Home Depot sees home-improvement market declining if consumer demand keeps shifting to services from goods
By Tomi Kilgore
Sales are expected to be flat this year but profit is seen falling, while Wall Street analyst had been projecting a slight profit increase
Home Depot Inc. said Tuesday the home-improvement market could weaken this year, if consumer spending keeps shifting toward services from goods, and if inflation continues to affect demand.
The home-improvement giant (HD) expects fiscal 2023 net sales and same-store sales to be about flat with last year, however, because it will take market share from its competitors.
Sales could be hurt further if lumber prices, which have already fallen by more than 50% from a year ago, continue to decline.
The average analyst estimate compiled by FactSet for sales at the time Home Depot reported results was $158 billion, which implied 0.4% growth, while the FactSet consensus for same-store sales was for a rise of 0.2%.
Chief Financial Officer Richard McPhail said on the post-earnings conference call with analysts that for about the first five quarters postpandemic, the company saw significant growth in the value of the average ticket and number of transactions, because homeowners took on more do-it-yourself projects as they spent more time at home.
Since about the fiscal second quarter of 2021, McPhail said sales continued to rise due to ticket growth, but the number of transactions "steadily normalized" toward prepandemic levels, "as the broader consumer economy shifted" from goods back to services.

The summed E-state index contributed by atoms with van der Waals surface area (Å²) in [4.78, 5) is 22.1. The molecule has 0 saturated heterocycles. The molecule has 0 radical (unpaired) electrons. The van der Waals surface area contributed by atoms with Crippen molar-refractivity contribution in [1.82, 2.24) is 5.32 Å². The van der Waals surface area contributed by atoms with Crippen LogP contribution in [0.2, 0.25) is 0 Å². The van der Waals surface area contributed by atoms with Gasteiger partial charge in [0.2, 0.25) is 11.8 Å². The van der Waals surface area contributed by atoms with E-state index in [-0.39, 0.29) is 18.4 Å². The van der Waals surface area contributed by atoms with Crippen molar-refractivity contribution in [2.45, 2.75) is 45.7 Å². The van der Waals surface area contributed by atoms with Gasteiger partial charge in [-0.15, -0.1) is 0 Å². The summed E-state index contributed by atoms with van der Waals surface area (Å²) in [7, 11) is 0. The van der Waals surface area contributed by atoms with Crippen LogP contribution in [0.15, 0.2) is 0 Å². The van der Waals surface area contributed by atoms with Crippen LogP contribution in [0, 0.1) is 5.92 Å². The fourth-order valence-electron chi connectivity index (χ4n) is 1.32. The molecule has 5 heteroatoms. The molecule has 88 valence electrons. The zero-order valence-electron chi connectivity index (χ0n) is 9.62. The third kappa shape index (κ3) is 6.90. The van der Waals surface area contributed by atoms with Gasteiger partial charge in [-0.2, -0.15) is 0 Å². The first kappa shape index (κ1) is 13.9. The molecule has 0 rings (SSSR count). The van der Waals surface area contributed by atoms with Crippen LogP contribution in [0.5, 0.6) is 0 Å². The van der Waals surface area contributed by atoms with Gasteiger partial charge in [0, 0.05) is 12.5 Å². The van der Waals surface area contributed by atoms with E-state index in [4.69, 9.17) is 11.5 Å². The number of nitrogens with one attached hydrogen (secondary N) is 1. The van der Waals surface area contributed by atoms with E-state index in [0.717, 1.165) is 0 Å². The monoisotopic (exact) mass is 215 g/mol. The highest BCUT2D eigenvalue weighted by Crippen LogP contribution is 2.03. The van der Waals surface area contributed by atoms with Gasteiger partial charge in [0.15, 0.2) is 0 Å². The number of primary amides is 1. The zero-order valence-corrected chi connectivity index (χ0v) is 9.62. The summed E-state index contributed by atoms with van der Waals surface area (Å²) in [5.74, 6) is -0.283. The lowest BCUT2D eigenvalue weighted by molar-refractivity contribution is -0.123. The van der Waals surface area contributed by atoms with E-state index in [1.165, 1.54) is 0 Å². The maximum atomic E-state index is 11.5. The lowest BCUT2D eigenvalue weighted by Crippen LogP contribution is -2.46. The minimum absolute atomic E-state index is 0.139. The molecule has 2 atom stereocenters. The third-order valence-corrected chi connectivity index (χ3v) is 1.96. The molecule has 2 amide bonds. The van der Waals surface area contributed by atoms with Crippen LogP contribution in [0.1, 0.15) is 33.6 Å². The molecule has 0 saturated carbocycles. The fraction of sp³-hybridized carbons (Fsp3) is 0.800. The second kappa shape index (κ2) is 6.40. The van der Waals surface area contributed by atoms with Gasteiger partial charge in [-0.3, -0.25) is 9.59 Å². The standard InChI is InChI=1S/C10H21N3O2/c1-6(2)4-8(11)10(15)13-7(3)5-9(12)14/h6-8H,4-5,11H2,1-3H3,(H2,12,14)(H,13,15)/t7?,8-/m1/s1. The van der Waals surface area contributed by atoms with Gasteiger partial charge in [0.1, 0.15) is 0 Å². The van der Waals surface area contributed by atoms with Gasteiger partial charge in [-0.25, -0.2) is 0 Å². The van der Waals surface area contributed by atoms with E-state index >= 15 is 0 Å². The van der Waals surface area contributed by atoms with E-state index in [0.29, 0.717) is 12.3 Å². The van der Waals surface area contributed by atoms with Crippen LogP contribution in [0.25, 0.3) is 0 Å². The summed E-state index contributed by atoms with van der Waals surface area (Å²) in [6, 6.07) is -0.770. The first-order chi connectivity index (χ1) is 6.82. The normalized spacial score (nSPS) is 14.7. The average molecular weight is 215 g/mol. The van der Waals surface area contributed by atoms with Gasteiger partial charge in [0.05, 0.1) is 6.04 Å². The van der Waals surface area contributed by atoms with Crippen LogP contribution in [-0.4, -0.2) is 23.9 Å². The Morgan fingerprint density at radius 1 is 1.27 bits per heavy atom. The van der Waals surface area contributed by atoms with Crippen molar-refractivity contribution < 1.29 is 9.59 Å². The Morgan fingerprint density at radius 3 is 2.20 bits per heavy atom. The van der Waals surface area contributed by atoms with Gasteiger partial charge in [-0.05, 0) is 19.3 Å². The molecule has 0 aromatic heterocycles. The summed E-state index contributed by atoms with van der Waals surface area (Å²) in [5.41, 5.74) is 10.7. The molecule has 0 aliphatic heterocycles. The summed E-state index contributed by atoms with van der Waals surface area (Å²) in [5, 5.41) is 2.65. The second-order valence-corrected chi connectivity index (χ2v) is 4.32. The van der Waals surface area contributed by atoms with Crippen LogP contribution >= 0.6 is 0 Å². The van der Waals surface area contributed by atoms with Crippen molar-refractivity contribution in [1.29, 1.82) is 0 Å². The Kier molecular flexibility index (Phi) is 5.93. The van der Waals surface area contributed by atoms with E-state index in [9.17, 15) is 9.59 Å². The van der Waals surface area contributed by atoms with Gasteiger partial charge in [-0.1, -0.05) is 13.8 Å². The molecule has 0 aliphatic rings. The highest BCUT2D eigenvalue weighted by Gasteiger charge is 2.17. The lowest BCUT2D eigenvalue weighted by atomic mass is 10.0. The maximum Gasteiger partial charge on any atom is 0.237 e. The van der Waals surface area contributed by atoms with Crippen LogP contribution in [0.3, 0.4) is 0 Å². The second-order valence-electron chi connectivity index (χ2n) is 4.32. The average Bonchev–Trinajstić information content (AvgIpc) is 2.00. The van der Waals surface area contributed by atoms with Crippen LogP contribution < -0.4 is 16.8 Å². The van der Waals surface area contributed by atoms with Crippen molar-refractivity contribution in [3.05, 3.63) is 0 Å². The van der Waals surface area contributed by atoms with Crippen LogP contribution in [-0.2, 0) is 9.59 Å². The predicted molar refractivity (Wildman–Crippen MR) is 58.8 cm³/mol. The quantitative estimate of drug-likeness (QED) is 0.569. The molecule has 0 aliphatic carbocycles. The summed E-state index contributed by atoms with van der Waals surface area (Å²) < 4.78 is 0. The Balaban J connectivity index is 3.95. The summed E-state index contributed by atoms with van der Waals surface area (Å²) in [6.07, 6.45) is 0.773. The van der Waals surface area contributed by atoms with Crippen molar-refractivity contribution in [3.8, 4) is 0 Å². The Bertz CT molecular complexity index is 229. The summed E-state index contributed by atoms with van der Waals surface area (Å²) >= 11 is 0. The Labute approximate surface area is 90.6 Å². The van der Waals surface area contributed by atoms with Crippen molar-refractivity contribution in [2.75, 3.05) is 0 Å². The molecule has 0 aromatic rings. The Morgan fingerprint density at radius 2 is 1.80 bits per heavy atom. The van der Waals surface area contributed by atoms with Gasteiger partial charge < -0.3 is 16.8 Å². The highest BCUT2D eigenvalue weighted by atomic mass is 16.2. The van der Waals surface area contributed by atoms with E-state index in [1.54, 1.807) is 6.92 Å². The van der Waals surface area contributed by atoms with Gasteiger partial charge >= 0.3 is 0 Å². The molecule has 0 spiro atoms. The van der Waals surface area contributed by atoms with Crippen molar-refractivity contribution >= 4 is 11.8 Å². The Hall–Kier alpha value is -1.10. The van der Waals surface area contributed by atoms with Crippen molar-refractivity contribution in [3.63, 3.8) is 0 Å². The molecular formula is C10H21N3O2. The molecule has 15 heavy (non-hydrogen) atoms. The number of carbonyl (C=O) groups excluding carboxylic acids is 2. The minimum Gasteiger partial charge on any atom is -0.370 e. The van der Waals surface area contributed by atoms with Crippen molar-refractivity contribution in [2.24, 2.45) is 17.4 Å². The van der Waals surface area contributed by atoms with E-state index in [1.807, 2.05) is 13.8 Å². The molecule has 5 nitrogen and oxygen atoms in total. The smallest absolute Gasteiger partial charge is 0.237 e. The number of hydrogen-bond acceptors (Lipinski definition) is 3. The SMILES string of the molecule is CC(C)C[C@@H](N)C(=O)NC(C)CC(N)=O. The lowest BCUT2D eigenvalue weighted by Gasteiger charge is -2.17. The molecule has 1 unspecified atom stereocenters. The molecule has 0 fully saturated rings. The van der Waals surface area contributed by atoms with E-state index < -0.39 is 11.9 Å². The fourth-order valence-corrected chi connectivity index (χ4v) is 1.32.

"We believe that if this shift continues at its current pace, the home-improvement market would be down low-single-digits [percentages]," McPhail said, according to a transcript provided by AlphaSense.
Meanwhile, earnings per share for the year are forecast to decline in the "mid-single-digit" percentage range, as a higher expected tax rate and an investment in employee compensation weighs on operating margins.
That was a surprise for Wall Street analysts, as the FactSet EPS consensus for the current fiscal year was $16.70, which was a penny more than EPS for last year.
Home Depot's stock slid 5.4% in morning trading, enough to make it the worst performer among the Dow Jones Industrial Average's components. The stock's $17.26 price decline was cutting about 114 points off the Dow's price, while the Dow fell 487 points, or 1.4%.
The company also reported before the open fiscal fourth-quarter EPS that topped expectations, net sales that came up a bit shy and same-store sales that surprisingly declined.
Chief Executive Officer Ted Decker said on the post-earnings call with analysts that through most of fiscal 2022, the company's "resilient" customers were less price sensitive that expected in the fact of persistent inflation.
"In the third quarter, we noted some deceleration in certain products and categories which was more pronounced in the fourth quarter," Decker said, according to an AlphaSense transcript. "This, along with the negative impact from lumber deflation, led to fourth-quarter comps [same-store sales] that were slightly softer than anticipated."
Home Depot's stock has slumped 5.1% over the past three months and declined 13.3% over the past 12 months, while the Dow has eased 1.1% the past three months and slipped 2.2% the past year.